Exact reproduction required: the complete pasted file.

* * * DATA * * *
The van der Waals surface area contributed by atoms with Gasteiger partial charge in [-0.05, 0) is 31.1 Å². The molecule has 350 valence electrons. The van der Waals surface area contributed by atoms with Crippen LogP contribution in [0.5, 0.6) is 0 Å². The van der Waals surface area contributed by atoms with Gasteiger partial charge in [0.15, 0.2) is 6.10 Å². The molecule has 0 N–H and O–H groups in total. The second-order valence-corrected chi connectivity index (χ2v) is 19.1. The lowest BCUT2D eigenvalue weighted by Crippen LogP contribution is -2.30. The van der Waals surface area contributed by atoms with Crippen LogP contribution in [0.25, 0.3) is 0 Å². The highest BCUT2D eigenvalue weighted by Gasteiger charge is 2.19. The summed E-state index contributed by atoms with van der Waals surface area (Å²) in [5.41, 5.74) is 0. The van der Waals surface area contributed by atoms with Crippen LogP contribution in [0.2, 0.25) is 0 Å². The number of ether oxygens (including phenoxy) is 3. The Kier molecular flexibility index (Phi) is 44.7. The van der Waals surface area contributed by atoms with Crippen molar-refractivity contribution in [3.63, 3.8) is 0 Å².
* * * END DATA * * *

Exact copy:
The van der Waals surface area contributed by atoms with Gasteiger partial charge in [-0.05, 0) is 31.1 Å². The molecule has 350 valence electrons. The van der Waals surface area contributed by atoms with Crippen LogP contribution in [0.5, 0.6) is 0 Å². The van der Waals surface area contributed by atoms with Gasteiger partial charge in [0.15, 0.2) is 6.10 Å². The molecule has 0 N–H and O–H groups in total. The second-order valence-corrected chi connectivity index (χ2v) is 19.1. The lowest BCUT2D eigenvalue weighted by Crippen LogP contribution is -2.30. The van der Waals surface area contributed by atoms with Crippen LogP contribution in [0.25, 0.3) is 0 Å². The highest BCUT2D eigenvalue weighted by Gasteiger charge is 2.19. The summed E-state index contributed by atoms with van der Waals surface area (Å²) in [5.41, 5.74) is 0. The van der Waals surface area contributed by atoms with Crippen LogP contribution in [0.2, 0.25) is 0 Å². The number of ether oxygens (including phenoxy) is 3. The Kier molecular flexibility index (Phi) is 44.7. The van der Waals surface area contributed by atoms with Crippen molar-refractivity contribution in [3.63, 3.8) is 0 Å².